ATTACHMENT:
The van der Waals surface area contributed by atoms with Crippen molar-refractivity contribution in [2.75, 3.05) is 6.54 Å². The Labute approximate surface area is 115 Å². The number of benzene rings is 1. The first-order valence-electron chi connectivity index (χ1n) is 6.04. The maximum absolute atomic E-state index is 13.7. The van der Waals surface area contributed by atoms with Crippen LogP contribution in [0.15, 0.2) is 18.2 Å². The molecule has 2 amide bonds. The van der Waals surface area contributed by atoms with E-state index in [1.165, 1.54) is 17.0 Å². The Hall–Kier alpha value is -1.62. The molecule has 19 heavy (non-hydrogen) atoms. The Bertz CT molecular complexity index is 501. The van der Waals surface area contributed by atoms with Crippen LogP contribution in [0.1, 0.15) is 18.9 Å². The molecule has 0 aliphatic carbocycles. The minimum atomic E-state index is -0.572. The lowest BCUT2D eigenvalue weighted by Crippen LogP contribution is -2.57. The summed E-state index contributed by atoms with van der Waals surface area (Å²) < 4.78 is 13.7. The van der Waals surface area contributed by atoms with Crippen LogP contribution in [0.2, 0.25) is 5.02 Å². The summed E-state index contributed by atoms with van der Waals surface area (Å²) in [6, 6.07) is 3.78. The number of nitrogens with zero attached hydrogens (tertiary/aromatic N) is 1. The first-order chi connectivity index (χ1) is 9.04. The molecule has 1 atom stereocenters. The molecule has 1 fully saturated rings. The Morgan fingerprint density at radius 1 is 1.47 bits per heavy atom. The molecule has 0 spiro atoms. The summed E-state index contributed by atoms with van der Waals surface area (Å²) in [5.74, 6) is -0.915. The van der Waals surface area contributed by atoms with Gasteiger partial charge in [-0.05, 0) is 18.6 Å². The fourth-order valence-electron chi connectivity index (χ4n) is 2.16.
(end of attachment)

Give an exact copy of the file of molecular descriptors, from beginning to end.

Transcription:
The van der Waals surface area contributed by atoms with Crippen molar-refractivity contribution in [2.75, 3.05) is 6.54 Å². The Labute approximate surface area is 115 Å². The number of benzene rings is 1. The first-order valence-electron chi connectivity index (χ1n) is 6.04. The maximum absolute atomic E-state index is 13.7. The van der Waals surface area contributed by atoms with Crippen LogP contribution in [0.15, 0.2) is 18.2 Å². The molecule has 2 amide bonds. The van der Waals surface area contributed by atoms with E-state index in [1.165, 1.54) is 17.0 Å². The Hall–Kier alpha value is -1.62. The molecule has 19 heavy (non-hydrogen) atoms. The Bertz CT molecular complexity index is 501. The van der Waals surface area contributed by atoms with Crippen LogP contribution in [0.1, 0.15) is 18.9 Å². The molecule has 0 aliphatic carbocycles. The minimum atomic E-state index is -0.572. The lowest BCUT2D eigenvalue weighted by Crippen LogP contribution is -2.57. The summed E-state index contributed by atoms with van der Waals surface area (Å²) < 4.78 is 13.7. The van der Waals surface area contributed by atoms with Crippen LogP contribution in [0.2, 0.25) is 5.02 Å². The summed E-state index contributed by atoms with van der Waals surface area (Å²) in [6, 6.07) is 3.78. The number of nitrogens with zero attached hydrogens (tertiary/aromatic N) is 1. The first-order chi connectivity index (χ1) is 9.04. The molecule has 1 atom stereocenters. The molecule has 1 fully saturated rings. The Morgan fingerprint density at radius 1 is 1.47 bits per heavy atom. The molecule has 0 spiro atoms. The summed E-state index contributed by atoms with van der Waals surface area (Å²) in [5.74, 6) is -0.915. The van der Waals surface area contributed by atoms with Gasteiger partial charge in [-0.05, 0) is 18.6 Å². The fourth-order valence-electron chi connectivity index (χ4n) is 2.16.